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Automated Connectors and Human Implementers - Hitachi ID Identity Manager

Hitachi ID Identity Manager can be integrated with existing systems and applications using a rich set of over 120 included connectors. This allows it to automatically provision, update and deprovision access across commonly available systems and applications.

Organizations may opt to integrate custom and vertical-market applications with Identity Manager by using the included flexible connectors. Alternately, the built-in ''implementers'' workflow can be used to invite human administrators to make approved changes to users and entitlements on those systems.

Connectors for Automated Fulfillment

There are over 120 connectors included with Hitachi ID Systems, out of the box and at no extra charge. This includes:

  1. 63 executable programs that run on the Hitachi ID Systems server whose job is to create, update and delete users and passwords on different types of target systems and applications.
  2. 23 executable programs that run on the Hitachi ID Systems server whose job is to create, update and close support incidents on help desk applications.
  3. 23 executable programs that run on various types of Unix and Linux systems, to implement local user/password/entitlement changes on behalf of a Identity Manager server.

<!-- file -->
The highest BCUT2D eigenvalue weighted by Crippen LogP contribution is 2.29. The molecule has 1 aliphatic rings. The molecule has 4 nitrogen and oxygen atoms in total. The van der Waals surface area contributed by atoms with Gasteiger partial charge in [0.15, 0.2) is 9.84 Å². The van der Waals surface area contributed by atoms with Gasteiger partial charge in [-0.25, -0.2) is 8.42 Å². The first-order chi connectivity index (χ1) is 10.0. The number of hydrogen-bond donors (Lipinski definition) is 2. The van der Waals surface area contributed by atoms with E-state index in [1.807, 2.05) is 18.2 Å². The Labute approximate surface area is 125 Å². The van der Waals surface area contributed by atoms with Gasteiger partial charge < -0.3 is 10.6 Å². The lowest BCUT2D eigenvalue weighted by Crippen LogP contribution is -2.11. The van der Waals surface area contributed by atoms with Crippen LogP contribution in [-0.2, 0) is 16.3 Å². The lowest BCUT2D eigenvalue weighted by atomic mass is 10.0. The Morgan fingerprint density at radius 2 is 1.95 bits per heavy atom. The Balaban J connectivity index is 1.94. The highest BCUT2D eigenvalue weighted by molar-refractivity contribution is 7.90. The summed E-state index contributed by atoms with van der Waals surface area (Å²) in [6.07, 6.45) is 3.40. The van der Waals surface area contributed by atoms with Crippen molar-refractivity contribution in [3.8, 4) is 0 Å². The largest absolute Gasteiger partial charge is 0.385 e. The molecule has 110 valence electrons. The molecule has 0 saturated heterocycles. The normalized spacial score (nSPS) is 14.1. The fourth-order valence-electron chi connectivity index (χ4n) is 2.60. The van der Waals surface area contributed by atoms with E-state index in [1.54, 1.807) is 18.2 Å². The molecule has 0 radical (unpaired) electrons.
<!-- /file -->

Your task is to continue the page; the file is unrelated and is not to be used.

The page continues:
4. A local connector that installs on z/OS mainframes and can manage users/entitlements/passwords on 3 types of security databases.

Some of these connectors support multiple versions and types of systems. For example, the LDAP connector can manage users, passwords and entitlements on any standards-compliant LDAP directory.

Some of these connectors are scriptable and are expressly designed to integrate with new systems. For example, there is a SOAP agent and an SSH agent, both designed for rapid integration with new applications during deployment.

Built-in Process to Invite Human System Administrators

Identity Manager supports the notion of an "implementer-style" target system, where a human system administrator is asked to create, modify or delete a user object on the target system, in place of an automated Identity Manager connector.

Implementer-style target systems are useful in two main circumstances:

  1. A custom or vertical-market target system either has a very small or very static user population. In these cases, the level of effort required to deploy automated integration to manage users on the target system (typically on the order of several days) is not warranted given the small pay-back.
  2. There are many target systems (hundreds, thousands) in-scope for the project and it is desirable to give users a "one stop shop" experience for security change requests, using Identity Manager, at the start of deployment. This is preferable to asking users to refer to different request systems depending on what kind of access they require.

Individual target systems or applications may also be configured in a hybrid mode. For example, a CSV file might be used to enumerate users, groups and/or group memberships but a human implementer may be invited to make updates manually.

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